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David Hansen and James Michelussi. Introduction  Discrete Fourier Transform (DFT)  Fast Fourier Transform (FFT)  FFT Algorithm – Applying the Mathematics.

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Presentation on theme: "David Hansen and James Michelussi. Introduction  Discrete Fourier Transform (DFT)  Fast Fourier Transform (FFT)  FFT Algorithm – Applying the Mathematics."— Presentation transcript:

1 David Hansen and James Michelussi

2 Introduction  Discrete Fourier Transform (DFT)  Fast Fourier Transform (FFT)  FFT Algorithm – Applying the Mathematics  Implementations of DFT and FFT  Hardware Benchmarks  Conclusion

3 DFT  In 1807 introduced by Jean Baptiste Joseph Fourier.  allows a sampled or discrete signal that is periodic to be transformed from the time domain to the frequency domain  Correlation between the time domain signal and N cosine and N sine waves X(k) = DFT Frequency Signal N = Number of Sample Points X(n) = Time Domain Signal W N = Twiddle Factor

4 DFT (Walking Speed)  Why is this important? Where is this used?  allows machines to calculate the frequency domain  allows for the convolution of signals by just multiplying them together  Used in digital spectral analysis for speech, imaging and pattern recognition as well as signal manipulation using filters  But the DFT requires N 2 multiplications!

5 FFT (Jet Speed)  J. W. Cooley and J. W. Tukey are given credit for bringing the FFT to the world in the 1960s  Simply an algorithm for more efficiently calculating the DFT  Takes advantage of symmetry and periodicity in the twiddle factors as well as uses a divide and conquer method  Symmetry: W N r +N/2 = -W N r  Periodicity: W N r+N = W N r  Requires only (N/2)log 2 (N) multiplications !  Faster computation times  More precise results due to less round-off error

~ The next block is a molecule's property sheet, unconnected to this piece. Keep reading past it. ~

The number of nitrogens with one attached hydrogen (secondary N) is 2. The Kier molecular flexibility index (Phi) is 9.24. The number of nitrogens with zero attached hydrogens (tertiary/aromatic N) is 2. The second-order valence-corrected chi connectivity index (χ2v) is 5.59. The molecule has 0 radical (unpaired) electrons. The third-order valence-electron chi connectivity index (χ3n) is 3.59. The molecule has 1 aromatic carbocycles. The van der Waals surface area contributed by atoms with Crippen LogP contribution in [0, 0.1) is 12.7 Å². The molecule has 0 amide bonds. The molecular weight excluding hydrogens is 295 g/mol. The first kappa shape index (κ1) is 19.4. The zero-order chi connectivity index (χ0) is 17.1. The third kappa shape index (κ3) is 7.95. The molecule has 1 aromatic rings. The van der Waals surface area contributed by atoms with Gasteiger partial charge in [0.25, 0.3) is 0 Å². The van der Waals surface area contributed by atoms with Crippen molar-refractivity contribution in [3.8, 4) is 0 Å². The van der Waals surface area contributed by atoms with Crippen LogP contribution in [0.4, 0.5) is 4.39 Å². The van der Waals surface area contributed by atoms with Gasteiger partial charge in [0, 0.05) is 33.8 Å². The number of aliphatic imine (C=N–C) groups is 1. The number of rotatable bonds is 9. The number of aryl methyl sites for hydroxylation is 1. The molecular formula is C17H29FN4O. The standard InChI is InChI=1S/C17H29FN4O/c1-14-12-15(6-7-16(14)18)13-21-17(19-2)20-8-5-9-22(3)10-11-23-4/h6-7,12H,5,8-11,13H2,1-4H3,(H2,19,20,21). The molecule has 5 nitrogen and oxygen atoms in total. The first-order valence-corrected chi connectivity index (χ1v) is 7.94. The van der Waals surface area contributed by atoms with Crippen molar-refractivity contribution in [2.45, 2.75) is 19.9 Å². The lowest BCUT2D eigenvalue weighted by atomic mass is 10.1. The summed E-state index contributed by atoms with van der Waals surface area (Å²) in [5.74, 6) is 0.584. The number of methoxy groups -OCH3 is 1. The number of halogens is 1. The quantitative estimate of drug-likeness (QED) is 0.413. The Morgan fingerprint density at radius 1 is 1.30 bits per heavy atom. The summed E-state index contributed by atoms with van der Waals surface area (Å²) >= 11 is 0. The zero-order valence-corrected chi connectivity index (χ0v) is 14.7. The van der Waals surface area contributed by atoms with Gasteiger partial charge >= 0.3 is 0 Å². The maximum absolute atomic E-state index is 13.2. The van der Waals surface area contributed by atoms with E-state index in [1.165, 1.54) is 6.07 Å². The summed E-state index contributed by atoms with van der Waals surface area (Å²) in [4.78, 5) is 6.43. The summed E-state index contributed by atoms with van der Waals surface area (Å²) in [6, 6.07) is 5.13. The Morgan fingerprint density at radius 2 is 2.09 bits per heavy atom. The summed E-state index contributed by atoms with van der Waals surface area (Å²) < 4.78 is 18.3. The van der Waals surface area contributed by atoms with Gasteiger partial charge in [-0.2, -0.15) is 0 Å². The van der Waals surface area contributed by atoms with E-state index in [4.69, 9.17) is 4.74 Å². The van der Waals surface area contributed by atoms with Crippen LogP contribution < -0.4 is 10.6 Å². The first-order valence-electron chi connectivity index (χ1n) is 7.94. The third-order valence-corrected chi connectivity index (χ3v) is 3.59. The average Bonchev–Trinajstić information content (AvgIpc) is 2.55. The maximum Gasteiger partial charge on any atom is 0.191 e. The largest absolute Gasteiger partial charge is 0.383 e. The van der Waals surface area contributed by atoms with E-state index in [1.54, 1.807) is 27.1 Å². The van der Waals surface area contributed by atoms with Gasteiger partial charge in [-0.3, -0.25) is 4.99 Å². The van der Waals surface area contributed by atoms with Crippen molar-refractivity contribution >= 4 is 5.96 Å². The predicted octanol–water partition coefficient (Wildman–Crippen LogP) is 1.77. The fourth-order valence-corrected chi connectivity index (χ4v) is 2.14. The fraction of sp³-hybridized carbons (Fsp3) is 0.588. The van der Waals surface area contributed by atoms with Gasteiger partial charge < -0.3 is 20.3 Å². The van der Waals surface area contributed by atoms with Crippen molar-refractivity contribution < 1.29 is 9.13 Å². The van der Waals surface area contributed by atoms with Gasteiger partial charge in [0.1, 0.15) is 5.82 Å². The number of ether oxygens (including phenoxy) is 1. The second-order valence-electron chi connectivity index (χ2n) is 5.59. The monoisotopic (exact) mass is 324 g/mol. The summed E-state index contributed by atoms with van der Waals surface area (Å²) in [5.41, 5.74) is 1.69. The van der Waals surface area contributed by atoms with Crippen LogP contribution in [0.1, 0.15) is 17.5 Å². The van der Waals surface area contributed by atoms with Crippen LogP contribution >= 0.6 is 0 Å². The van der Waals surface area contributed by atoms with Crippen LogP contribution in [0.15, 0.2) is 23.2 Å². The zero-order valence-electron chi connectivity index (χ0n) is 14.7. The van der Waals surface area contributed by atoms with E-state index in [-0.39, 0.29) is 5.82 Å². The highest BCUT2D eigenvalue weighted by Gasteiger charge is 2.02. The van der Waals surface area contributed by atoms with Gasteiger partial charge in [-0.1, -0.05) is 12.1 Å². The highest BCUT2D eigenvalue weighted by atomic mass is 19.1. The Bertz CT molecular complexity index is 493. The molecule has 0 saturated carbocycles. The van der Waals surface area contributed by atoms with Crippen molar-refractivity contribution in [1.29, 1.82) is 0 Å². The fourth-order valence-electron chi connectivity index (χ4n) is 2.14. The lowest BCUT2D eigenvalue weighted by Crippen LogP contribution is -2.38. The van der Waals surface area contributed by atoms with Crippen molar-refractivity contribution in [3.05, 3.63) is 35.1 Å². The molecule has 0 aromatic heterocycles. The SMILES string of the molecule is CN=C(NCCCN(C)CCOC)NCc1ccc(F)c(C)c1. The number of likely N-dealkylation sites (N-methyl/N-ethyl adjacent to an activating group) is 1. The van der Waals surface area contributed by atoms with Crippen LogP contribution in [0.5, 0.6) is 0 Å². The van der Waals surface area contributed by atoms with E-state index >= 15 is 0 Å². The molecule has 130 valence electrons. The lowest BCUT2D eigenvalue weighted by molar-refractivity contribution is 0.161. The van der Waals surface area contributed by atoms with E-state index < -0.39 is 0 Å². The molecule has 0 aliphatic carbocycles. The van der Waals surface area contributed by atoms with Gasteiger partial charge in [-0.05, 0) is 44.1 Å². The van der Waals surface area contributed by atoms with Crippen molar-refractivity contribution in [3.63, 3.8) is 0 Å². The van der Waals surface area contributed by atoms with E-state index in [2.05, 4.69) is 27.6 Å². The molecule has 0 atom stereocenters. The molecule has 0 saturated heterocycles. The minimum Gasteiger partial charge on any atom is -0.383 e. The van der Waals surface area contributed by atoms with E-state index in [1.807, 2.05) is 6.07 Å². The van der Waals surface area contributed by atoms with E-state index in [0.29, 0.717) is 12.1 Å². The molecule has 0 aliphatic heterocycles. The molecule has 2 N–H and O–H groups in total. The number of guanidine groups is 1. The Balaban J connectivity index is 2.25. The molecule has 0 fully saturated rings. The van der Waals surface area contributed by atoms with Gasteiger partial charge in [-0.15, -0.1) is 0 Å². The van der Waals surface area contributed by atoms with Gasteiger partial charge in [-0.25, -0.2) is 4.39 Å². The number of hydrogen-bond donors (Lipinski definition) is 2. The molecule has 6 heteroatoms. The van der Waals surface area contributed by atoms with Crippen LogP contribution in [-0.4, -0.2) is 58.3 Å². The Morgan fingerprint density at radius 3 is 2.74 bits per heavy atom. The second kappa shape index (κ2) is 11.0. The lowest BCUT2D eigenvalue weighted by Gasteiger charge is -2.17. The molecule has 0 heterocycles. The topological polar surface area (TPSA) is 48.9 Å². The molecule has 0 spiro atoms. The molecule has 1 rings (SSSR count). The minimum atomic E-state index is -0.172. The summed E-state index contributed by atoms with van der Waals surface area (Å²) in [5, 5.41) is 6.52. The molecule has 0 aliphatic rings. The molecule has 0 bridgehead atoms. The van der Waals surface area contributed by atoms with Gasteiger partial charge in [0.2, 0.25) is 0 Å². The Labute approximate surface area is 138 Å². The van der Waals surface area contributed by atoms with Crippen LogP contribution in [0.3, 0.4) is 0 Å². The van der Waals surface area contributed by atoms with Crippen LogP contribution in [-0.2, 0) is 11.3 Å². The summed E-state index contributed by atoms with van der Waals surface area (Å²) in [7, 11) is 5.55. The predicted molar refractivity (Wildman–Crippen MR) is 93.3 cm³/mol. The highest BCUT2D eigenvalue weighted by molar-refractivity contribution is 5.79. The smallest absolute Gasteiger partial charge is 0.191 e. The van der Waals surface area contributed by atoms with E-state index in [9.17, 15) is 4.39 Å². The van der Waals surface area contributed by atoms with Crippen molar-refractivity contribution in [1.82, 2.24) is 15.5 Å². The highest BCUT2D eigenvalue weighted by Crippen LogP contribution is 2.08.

6 FFT Algorithm  Several different types of FFT Algorithms (Radix-2, Radix-4, DIT & DIF)  Focus on Radix-2 using Decimation in Time (DIT) method  Breaks down the DFT calculation into a number of 2-point DFTs  Each 2-point DFT uses an operation called the Butterfly  These groups are then re-combined with another group of two and so on for log 2 (N) stages  Using the DIT method the input time domain points must be reordered using bit reversal

7 Butterfly Operation

8 Bit Reversal

9 8-Point Radix-2 FFT Example


11 David Hansen Implementations of DFT and FFT

12 DFT Implementation  Nested For Loop, (N/2)*N Iterations… O(N 2 )  Cycles / Sample (123 cycles per inner loop iteration)  Obvious Inefficiencies, cos and sin math.h functions  Efficient assembly coding could reduce the inner loop to 3 cycles per iteration (1,536 cycles / sample) for (r=0; r<=samples/2; r++) { float re = 0.0f, im = 0.0f; float part = (float)r * -2.0f * PI / (float)samples; for (k=0; k

13 C++ FFT Implementation void fft_float (unsigned NumSamples, float *RealIn, float *ImagIn, float *RealOut, float *ImagOut ) { for ( i=0; i < NumSamples; i++ ) { // Iterate over the samples and perform the bit-reversal j = ReverseBits ( i, NumBits ); } BlockEnd = 1; // Following loop iterates Log 2 (NumSamples) for ( BlockSize = 2; BlockSize <= NumSamples; BlockSize <<= 1 ) { // Perform Angle Calculations (Using math.h sin/cos) // Following 2 loops iterate over NumSamples/2 for ( i=0; i < NumSamples; i += BlockSize ) { for ( j=i, n=0; n < BlockEnd; j++, n++ ) { // Perform butterfly calculations } BlockEnd = BlockSize; }